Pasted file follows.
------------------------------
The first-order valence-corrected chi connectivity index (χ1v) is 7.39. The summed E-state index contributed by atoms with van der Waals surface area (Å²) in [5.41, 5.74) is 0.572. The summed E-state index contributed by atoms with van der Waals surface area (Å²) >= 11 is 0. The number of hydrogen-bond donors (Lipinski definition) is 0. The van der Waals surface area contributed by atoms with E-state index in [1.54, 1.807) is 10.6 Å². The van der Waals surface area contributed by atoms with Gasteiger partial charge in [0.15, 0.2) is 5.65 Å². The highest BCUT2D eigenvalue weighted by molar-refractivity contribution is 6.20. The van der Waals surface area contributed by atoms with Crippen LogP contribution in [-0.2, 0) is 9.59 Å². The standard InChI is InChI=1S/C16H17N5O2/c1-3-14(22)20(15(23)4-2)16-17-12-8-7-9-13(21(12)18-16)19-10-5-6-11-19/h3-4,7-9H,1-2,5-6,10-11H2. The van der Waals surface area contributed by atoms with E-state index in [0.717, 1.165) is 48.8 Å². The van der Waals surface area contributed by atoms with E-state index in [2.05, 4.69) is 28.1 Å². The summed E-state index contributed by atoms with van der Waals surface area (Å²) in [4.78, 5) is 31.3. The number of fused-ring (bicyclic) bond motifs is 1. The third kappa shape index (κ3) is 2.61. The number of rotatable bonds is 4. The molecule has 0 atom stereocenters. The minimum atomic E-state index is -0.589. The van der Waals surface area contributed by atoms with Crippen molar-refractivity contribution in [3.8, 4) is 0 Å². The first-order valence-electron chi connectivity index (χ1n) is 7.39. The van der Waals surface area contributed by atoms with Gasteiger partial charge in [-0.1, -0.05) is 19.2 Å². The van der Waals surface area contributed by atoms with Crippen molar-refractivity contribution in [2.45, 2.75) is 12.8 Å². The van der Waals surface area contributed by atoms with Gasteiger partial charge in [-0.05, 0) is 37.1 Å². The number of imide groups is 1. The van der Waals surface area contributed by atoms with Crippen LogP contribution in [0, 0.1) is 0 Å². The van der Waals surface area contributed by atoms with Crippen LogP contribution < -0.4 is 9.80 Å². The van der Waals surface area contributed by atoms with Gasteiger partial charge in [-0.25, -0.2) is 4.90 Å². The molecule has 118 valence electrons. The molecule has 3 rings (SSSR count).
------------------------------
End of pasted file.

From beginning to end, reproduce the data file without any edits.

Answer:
The first-order valence-corrected chi connectivity index (χ1v) is 7.39. The summed E-state index contributed by atoms with van der Waals surface area (Å²) in [5.41, 5.74) is 0.572. The summed E-state index contributed by atoms with van der Waals surface area (Å²) >= 11 is 0. The number of hydrogen-bond donors (Lipinski definition) is 0. The van der Waals surface area contributed by atoms with E-state index in [1.54, 1.807) is 10.6 Å². The van der Waals surface area contributed by atoms with Gasteiger partial charge in [0.15, 0.2) is 5.65 Å². The highest BCUT2D eigenvalue weighted by molar-refractivity contribution is 6.20. The van der Waals surface area contributed by atoms with Crippen LogP contribution in [-0.2, 0) is 9.59 Å². The standard InChI is InChI=1S/C16H17N5O2/c1-3-14(22)20(15(23)4-2)16-17-12-8-7-9-13(21(12)18-16)19-10-5-6-11-19/h3-4,7-9H,1-2,5-6,10-11H2. The van der Waals surface area contributed by atoms with E-state index in [0.717, 1.165) is 48.8 Å². The van der Waals surface area contributed by atoms with E-state index in [2.05, 4.69) is 28.1 Å². The summed E-state index contributed by atoms with van der Waals surface area (Å²) in [4.78, 5) is 31.3. The number of fused-ring (bicyclic) bond motifs is 1. The third kappa shape index (κ3) is 2.61. The number of rotatable bonds is 4. The molecule has 0 atom stereocenters. The minimum atomic E-state index is -0.589. The van der Waals surface area contributed by atoms with Crippen molar-refractivity contribution in [3.8, 4) is 0 Å². The first-order valence-electron chi connectivity index (χ1n) is 7.39. The van der Waals surface area contributed by atoms with Gasteiger partial charge in [-0.1, -0.05) is 19.2 Å². The van der Waals surface area contributed by atoms with Crippen molar-refractivity contribution in [2.45, 2.75) is 12.8 Å². The van der Waals surface area contributed by atoms with Gasteiger partial charge in [-0.05, 0) is 37.1 Å². The number of imide groups is 1. The van der Waals surface area contributed by atoms with Crippen LogP contribution in [0, 0.1) is 0 Å². The van der Waals surface area contributed by atoms with Crippen LogP contribution < -0.4 is 9.80 Å². The van der Waals surface area contributed by atoms with Gasteiger partial charge in [-0.25, -0.2) is 4.90 Å². The molecule has 118 valence electrons. The molecule has 3 rings (SSSR count).